was given to dig in where we were. This was done, but the weather this
year was beyond all precedent, the marsh kept on rising and before
evening it had flooded our men out of the new trenches. We were
consequently ordered to retire three hundred yards and dig in afresh.

On the 7th a demonstration in force was carried out by fresh troops;
little was effected by this demonstration as it was checked mainly by
shell and machine gun fire before advancing very far. Like many
another effort of these heart breaking days, it was fore-doomed to
fail; and the spirits of the troops and their fighting value was only
maintained by the stern resolve that every man would continue
fighting, no matter against what odds, so long as the flag was still
flying over Kut.

On the night of the 8th, another Division took over our trenches, and
on the following evening made a night advance and attacked the
San-i-yat position. Heavy casualties were incurred, but they failed to
reach the enemy's position. We therefore again took over and held the
trenches until April 22nd. A final attack was planned for that day to
be made by two Brigades, but at the last moment the Brigade on our
right found the ground in their front impassable owing to the rising
of the marsh. Consequently in the assault we were exposed to a heavy
fire from our right flank as well as from the front. Nevertheless the
gallant Highlanders swept across the muddy ground, drove the enemy
from his first line and assaulted the second. Lieutenant Forester led
his platoon against the third line, but from that gallant assault none
returned. Major Inglis, the senior officer with the Battalion, and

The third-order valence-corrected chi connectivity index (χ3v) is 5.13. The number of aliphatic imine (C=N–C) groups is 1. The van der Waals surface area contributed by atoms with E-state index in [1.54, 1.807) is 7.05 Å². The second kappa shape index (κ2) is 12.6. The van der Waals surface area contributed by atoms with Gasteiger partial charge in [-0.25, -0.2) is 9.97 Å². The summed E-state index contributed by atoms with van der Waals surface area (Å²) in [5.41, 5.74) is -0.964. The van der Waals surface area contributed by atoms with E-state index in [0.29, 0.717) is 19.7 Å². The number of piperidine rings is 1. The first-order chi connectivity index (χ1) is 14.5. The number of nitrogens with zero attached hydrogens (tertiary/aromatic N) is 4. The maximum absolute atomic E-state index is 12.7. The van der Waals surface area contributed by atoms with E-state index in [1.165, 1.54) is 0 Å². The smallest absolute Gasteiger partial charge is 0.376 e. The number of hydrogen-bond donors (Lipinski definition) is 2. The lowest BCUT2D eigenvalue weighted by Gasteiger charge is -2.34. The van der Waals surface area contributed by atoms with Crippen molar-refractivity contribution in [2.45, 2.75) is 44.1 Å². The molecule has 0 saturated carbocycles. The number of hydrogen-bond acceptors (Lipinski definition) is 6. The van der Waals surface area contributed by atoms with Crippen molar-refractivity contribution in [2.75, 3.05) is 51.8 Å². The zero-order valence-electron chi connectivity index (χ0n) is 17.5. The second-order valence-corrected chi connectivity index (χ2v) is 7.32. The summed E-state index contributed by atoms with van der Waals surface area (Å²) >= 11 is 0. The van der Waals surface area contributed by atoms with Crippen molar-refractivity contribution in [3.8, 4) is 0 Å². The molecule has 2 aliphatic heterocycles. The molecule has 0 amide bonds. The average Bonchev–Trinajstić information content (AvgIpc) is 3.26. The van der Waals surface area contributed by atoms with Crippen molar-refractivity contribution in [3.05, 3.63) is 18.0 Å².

many another were killed. The enemy trenches were in most places
filled with water, to consolidate our position was impossible and,
fired on from three sides, the survivors of the Brigade were forced
slowly back to their original position. With new drafts the Highland
Battalion had attacked at full strength, but suffered during the day
over 600 casualties.

[Illustration: Views Of Beit Nama Hospital.]

[Illustration: In The Garden Of Beit Nama Hospital.]

[Illustration: The Hospital Launch.]

[Illustration: A Hospital Ship.]

[Illustration: Officers' Tents, Falahiyah.]

[Illustration: The Mess Tents, Falahiyah.]

[Illustration: The Regiment Moves Off.]

[Illustration: Arab Girls.]

The position now in Kut was almost hopeless, and General Townshend
began to destroy his stores and guns. One last but very gallant
attempt was to be made to get supplies in, and the General Officer
Commanding the Expeditionary Force reported as follows:--

"At 8 p.m., on April 24th, 1916, with a crew from the Royal Navy
under Lieutenant Firman, R.N., assisted by Lieut.-Commander Cowley,
R.N.V.R., the 'Julnar,' carrying 270 tons of supplies left Falahiyah
in an attempt to reach Kut. Her departure was covered by all Artillery
and Machine gun fire that could be brought to bear, in the hope of
attracting the enemy's attention. She was, however, discovered and
shelled on her passage up the river. At 1 a.m., on the 25th, General
Townshend reported that she had not yet arrived, and that at midnight
a burst of heavy firing had been heard at Magasis, some 8-1/2 miles